I am the Song

IamtheSong_Cover

Signum Classics are on a roll.

In the last few weeks I’ve been knocked out by the brilliance of both  Greensleeves from the Armonica Consort, and Songs to the Moon, by Myrthen Ensemble. Both these records are superb.

And now,  I am the Song  continues this incredible run of form, and then some.

Being relatively new to appreciating choral/vocal music, I feel Signum are up to something very special in bringing these works to such an accessible fore. The introduction here – for me at least – to the work of composer Bernard Hughes is just a staggeringly good record.

It leaps to life with two choral fanfares of poetry, from ‘Everyone Sang’ by Seigfried Sassoon and ‘I am the Song’, by Charles Causley. In keeping with the spontaneous delirium at the end of fighting and great & long distress, ‘Everyone Sang’ sees the BBC Singers respond with joy and passion to a quite beautiful melody. As the piece progresses, however, a very definite undertow of sadness and reflection speaks of the exhausting horror of war and release from its terror at the heart of Sassoon’s poem. This is beautifully done.

The Causley poem is similarly joyous outwardly, but like the Sassoon, the music weaves in the deeper significance of Causley’s lines with an almost hymnal appeal:

I am the clay that shapes the hand.
I am the word that speaks the man.

Causley’s work has long inspired musical adaptation, in recent years particularly in the folk sphere, with Mawkin Causley (and the very same ‘I am the Song’), The Unthanks, and to some extent, Natalie Merchant. There is something about the elemental music at the rhythmical core of Causley’s work which lends itself well to such setting.

With a record collection in his Cornwall house mixing Folk with a very great deal of Classical, including several LPs from Britten and Pears, it’s not hard at all to imagine that Causley might have loved this incredible response to his writing from Bernard Hughes and the BBC Singers. ‘I am the Song’ is a poem that seems to resonate with many people who come across it, and indeed back in 2012, on National Poetry Day, it was blazed across the big screens at Piccadilly Circus. It blazes here similarly.

Later in his life, Sassoon corresponded with Causley. His letters to Causley are kept in the Causley Collection at Exeter University Archives. There is something incredibly apt about their musical pairing here and the round between their two poems of song – fitting in the context of a record that seems to speak so eloquently about the cycles of beginning and ending.

Rabbie Burns, Stevie Smith & EE Cummings also get a run out on I am the Song and these are three wonderful pieces , but I have to single out the quite amazing response to Burns’s ‘The Winter It Is Past’. I think this is a truly exceptional piece, and has something of a lilting Border singing to it, but also in other ways, in its emotional space, startled me into thinking about music like Arvo Pärt’s ‘The Beatitudes’ or even ‘Cantus in memorium Benjamin Britten’. The melancholy lost-love alehouse wistfulness of Burns’s poem is somehow blended with the pull of much deeper song  indeed in this excellent track . Not to mention that  the melody will roll around in your head for days like waves. The way that musical adaptation can sometimes simply explode the meaning of the written word is very much in evidence here as the BBC Singers keen Burns’s ostensibly simple love lyrics:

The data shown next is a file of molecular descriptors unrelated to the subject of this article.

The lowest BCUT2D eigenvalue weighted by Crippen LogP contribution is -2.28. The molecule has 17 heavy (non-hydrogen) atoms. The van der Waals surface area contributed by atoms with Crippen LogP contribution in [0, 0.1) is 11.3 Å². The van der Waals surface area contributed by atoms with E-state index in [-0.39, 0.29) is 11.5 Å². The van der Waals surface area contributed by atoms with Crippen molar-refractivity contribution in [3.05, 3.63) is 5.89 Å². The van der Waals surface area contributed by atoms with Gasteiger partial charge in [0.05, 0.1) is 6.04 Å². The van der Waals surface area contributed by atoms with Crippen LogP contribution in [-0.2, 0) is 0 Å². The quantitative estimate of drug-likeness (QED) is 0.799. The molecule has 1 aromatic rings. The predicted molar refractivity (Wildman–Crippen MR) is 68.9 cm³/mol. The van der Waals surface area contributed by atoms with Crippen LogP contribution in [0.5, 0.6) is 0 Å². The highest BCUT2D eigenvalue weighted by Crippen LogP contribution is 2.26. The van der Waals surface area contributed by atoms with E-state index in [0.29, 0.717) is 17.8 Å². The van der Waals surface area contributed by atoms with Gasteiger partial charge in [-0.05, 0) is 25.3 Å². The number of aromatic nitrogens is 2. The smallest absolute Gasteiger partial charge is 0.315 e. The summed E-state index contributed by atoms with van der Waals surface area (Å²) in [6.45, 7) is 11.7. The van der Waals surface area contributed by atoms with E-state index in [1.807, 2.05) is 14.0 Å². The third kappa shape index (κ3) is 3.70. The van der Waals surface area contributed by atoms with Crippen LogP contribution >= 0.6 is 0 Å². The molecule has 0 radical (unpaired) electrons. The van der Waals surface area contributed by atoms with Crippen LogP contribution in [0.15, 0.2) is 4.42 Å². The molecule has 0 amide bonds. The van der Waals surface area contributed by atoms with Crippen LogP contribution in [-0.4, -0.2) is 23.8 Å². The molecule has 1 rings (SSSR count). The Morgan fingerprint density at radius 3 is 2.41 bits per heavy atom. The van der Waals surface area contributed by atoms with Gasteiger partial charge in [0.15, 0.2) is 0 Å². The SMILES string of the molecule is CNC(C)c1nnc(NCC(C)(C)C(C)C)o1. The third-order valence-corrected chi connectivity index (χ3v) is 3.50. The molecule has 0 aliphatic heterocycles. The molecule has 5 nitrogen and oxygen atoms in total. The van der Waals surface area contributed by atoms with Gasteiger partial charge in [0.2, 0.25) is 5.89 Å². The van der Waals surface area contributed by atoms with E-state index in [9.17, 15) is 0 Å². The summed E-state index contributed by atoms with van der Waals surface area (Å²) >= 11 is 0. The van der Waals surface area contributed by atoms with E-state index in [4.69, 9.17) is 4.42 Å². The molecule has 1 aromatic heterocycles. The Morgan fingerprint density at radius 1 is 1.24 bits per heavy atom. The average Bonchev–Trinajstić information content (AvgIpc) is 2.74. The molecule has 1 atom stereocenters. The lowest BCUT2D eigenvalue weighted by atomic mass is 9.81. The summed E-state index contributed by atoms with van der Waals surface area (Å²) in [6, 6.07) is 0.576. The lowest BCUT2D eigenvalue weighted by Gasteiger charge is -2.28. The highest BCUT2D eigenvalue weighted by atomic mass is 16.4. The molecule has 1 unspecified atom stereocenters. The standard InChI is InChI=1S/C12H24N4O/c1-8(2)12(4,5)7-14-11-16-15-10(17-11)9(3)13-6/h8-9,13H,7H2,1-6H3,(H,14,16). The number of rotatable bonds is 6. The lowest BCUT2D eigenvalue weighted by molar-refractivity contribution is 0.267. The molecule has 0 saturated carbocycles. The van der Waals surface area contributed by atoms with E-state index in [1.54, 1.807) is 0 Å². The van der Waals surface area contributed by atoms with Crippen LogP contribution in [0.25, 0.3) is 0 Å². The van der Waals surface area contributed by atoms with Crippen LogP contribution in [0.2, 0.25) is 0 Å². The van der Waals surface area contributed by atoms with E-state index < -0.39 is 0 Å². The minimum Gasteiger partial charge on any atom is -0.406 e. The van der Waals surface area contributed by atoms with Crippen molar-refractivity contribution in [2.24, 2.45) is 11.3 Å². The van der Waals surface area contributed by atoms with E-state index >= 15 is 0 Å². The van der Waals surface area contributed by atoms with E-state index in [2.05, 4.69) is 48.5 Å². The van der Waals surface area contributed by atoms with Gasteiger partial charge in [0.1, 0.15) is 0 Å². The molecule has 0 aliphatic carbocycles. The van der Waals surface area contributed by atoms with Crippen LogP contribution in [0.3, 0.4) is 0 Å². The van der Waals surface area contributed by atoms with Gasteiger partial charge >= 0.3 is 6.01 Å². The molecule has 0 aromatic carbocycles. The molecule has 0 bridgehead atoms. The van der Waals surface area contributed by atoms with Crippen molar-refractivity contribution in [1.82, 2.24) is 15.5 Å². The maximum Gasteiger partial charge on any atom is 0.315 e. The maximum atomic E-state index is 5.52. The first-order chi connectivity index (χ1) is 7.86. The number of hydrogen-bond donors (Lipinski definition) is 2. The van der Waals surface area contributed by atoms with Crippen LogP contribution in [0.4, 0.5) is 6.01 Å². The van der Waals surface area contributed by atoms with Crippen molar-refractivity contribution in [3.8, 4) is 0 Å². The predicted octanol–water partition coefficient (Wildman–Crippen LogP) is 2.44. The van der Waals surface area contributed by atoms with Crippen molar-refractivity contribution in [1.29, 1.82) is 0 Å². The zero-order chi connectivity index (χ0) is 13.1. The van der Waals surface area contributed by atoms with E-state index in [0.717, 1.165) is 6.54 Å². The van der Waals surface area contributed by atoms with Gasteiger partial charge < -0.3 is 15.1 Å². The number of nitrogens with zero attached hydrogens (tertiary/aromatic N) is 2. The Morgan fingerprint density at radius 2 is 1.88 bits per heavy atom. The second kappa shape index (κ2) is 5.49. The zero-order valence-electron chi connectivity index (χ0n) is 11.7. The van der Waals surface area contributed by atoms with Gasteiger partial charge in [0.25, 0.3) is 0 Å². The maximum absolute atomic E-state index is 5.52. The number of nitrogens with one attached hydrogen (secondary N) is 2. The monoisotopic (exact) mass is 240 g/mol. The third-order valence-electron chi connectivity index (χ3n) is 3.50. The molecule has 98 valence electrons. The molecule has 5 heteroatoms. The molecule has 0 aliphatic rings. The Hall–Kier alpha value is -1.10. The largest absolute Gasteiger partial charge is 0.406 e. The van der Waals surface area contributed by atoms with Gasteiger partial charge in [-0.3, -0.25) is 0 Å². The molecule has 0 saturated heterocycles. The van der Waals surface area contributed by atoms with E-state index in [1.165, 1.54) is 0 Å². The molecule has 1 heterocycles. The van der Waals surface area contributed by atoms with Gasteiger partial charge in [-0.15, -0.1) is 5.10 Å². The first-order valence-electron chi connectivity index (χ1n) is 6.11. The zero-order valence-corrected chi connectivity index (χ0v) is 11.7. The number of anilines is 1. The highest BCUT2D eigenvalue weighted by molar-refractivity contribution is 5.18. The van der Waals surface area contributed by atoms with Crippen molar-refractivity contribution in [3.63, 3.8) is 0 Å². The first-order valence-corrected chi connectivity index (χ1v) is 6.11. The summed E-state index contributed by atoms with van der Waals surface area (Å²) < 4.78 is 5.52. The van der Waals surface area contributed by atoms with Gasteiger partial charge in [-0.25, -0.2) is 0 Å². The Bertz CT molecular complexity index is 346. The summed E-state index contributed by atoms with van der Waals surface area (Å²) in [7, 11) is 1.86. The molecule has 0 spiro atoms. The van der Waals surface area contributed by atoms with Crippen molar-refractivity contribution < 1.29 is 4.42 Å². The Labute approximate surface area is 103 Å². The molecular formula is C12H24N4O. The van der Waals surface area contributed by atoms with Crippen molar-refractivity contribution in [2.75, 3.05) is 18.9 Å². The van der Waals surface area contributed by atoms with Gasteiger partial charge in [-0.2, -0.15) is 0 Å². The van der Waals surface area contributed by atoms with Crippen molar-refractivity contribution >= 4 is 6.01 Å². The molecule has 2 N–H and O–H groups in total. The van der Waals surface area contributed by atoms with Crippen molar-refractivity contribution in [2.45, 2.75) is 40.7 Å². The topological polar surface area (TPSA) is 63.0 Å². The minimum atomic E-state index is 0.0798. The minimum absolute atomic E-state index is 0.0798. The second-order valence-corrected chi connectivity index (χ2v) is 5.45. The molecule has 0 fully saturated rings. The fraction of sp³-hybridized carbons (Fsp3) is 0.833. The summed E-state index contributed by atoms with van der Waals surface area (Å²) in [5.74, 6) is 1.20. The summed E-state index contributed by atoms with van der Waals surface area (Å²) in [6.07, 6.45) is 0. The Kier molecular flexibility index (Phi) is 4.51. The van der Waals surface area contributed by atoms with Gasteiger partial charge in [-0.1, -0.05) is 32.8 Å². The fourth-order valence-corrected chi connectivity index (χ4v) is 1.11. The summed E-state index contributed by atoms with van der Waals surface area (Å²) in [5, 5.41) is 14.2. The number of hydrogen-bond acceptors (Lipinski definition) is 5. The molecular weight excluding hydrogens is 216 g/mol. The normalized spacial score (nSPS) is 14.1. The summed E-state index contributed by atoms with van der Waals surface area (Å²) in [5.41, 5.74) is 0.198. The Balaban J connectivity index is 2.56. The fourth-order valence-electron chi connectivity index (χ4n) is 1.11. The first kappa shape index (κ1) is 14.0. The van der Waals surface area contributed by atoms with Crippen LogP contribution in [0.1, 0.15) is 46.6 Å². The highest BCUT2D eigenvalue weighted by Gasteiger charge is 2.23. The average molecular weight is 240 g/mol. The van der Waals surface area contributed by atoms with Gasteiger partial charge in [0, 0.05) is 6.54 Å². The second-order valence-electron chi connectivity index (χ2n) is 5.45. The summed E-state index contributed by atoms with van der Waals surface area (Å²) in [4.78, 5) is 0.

The winter it is past, and the summer comes at last
And the small birds, they sing on every tree

Britten comes to mind again in the absolute stand-out piece on the record – which is saying something of a record that also includes the aforementioned Burns and the tour de force ‘The Death of Baldur’ – and that is the cast iron wonderful A Medieval Bestiary.

Taken from a 13th Century Bestiary in the Bodleian – described in the liner notes as “ranging from the comical and the inspired to the downright peculiar” – these Anglo Saxon animal allegories make for a stunning sequence which must surely be destined for repeated recordings. Of Britten, I can’t help but listen to Hughes’s piece and immediately recall ‘Curlew River’ and feel that I have somehow walked out alone into the fenland of a similar internal landscape. Maybe it’s the slightly eerie, slightly otherworldly aspects of both pieces that make me think this, but no matter, ‘A Medieval Bestiary’ is just a stunning piece of music.

As it sails away into silence in the devastating ‘Third Sermon’ the work manages to be both chilling and uplifting all at once, if such a thing is possible:

The end of your life should find you clothed in this faith,
your bones as full of sap as a luxuriant garden.
Know therefore the day of your death.

O man, make your chrysalis, and clothe yourself in the new man.

As the record ends, a kind of completeness of theme and thought seems to reign, much like Causley’s “earth that lights the sun.”